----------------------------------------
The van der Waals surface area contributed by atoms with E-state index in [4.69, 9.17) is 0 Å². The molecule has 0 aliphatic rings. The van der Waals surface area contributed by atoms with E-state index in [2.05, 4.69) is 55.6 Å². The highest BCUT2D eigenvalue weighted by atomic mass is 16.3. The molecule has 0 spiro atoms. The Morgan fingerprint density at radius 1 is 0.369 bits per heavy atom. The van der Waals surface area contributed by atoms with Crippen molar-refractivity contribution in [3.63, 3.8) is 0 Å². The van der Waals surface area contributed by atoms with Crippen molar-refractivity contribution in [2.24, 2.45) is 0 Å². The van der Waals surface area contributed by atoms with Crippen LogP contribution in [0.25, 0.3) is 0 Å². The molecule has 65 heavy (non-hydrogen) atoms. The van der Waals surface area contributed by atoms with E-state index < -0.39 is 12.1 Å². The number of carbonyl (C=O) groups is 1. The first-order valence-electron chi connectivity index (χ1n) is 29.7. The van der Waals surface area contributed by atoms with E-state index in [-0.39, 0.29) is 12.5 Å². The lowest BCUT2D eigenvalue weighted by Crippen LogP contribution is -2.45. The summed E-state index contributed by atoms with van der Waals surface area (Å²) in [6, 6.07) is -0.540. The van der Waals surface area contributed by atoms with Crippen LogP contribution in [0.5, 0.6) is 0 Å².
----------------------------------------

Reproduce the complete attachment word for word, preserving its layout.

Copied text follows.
The van der Waals surface area contributed by atoms with E-state index in [4.69, 9.17) is 0 Å². The molecule has 0 aliphatic rings. The van der Waals surface area contributed by atoms with E-state index in [2.05, 4.69) is 55.6 Å². The highest BCUT2D eigenvalue weighted by atomic mass is 16.3. The molecule has 0 spiro atoms. The Morgan fingerprint density at radius 1 is 0.369 bits per heavy atom. The van der Waals surface area contributed by atoms with Crippen molar-refractivity contribution in [3.63, 3.8) is 0 Å². The van der Waals surface area contributed by atoms with Crippen molar-refractivity contribution in [2.24, 2.45) is 0 Å². The van der Waals surface area contributed by atoms with Crippen LogP contribution in [0.25, 0.3) is 0 Å². The molecule has 65 heavy (non-hydrogen) atoms. The van der Waals surface area contributed by atoms with E-state index < -0.39 is 12.1 Å². The number of carbonyl (C=O) groups is 1. The first-order valence-electron chi connectivity index (χ1n) is 29.7. The van der Waals surface area contributed by atoms with E-state index in [-0.39, 0.29) is 12.5 Å². The lowest BCUT2D eigenvalue weighted by Crippen LogP contribution is -2.45. The summed E-state index contributed by atoms with van der Waals surface area (Å²) in [6, 6.07) is -0.540. The van der Waals surface area contributed by atoms with Crippen LogP contribution in [0.5, 0.6) is 0 Å².